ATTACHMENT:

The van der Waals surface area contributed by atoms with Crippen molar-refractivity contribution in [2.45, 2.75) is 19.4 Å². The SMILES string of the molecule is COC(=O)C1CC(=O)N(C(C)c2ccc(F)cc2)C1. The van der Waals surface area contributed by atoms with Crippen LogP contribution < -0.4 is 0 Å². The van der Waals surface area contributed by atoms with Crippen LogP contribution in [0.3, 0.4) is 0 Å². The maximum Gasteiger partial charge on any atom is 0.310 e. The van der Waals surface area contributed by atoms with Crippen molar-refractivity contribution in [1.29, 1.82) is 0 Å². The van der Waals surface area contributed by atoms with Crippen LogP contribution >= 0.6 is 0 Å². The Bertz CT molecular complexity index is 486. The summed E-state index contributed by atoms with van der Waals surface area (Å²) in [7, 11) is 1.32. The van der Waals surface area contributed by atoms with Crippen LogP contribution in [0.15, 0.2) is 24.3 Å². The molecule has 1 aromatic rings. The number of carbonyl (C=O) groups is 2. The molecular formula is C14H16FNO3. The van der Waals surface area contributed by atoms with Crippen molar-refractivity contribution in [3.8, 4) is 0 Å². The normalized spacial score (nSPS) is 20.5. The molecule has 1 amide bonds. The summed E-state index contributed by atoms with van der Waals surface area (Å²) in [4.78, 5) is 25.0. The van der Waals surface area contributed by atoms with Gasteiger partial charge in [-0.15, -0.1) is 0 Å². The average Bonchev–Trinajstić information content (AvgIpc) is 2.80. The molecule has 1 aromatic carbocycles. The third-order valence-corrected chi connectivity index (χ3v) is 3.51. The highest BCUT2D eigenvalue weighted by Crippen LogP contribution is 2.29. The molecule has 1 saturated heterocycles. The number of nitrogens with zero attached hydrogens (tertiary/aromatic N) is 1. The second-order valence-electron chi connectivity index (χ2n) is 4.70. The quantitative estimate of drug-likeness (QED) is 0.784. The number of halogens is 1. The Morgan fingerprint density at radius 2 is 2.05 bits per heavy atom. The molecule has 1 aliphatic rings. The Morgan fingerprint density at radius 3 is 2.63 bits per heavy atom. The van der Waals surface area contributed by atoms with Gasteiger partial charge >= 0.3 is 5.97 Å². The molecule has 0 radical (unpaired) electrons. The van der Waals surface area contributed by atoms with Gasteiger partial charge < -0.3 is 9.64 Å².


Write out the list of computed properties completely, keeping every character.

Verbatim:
The van der Waals surface area contributed by atoms with Crippen molar-refractivity contribution in [2.45, 2.75) is 19.4 Å². The SMILES string of the molecule is COC(=O)C1CC(=O)N(C(C)c2ccc(F)cc2)C1. The van der Waals surface area contributed by atoms with Crippen LogP contribution < -0.4 is 0 Å². The van der Waals surface area contributed by atoms with Crippen LogP contribution in [0.3, 0.4) is 0 Å². The maximum Gasteiger partial charge on any atom is 0.310 e. The van der Waals surface area contributed by atoms with Crippen molar-refractivity contribution in [1.29, 1.82) is 0 Å². The van der Waals surface area contributed by atoms with Crippen LogP contribution >= 0.6 is 0 Å². The Bertz CT molecular complexity index is 486. The summed E-state index contributed by atoms with van der Waals surface area (Å²) in [7, 11) is 1.32. The van der Waals surface area contributed by atoms with Crippen LogP contribution in [0.15, 0.2) is 24.3 Å². The molecule has 1 aromatic rings. The number of carbonyl (C=O) groups is 2. The molecular formula is C14H16FNO3. The van der Waals surface area contributed by atoms with Crippen molar-refractivity contribution in [3.8, 4) is 0 Å². The normalized spacial score (nSPS) is 20.5. The molecule has 1 amide bonds. The summed E-state index contributed by atoms with van der Waals surface area (Å²) in [4.78, 5) is 25.0. The van der Waals surface area contributed by atoms with Gasteiger partial charge in [-0.15, -0.1) is 0 Å². The average Bonchev–Trinajstić information content (AvgIpc) is 2.80. The molecule has 1 aromatic carbocycles. The third-order valence-corrected chi connectivity index (χ3v) is 3.51. The highest BCUT2D eigenvalue weighted by Crippen LogP contribution is 2.29. The molecule has 1 saturated heterocycles. The number of nitrogens with zero attached hydrogens (tertiary/aromatic N) is 1. The second-order valence-electron chi connectivity index (χ2n) is 4.70. The quantitative estimate of drug-likeness (QED) is 0.784. The number of halogens is 1. The Morgan fingerprint density at radius 2 is 2.05 bits per heavy atom. The molecule has 1 aliphatic rings. The Morgan fingerprint density at radius 3 is 2.63 bits per heavy atom. The van der Waals surface area contributed by atoms with Gasteiger partial charge >= 0.3 is 5.97 Å². The molecule has 0 radical (unpaired) electrons. The van der Waals surface area contributed by atoms with Gasteiger partial charge < -0.3 is 9.64 Å².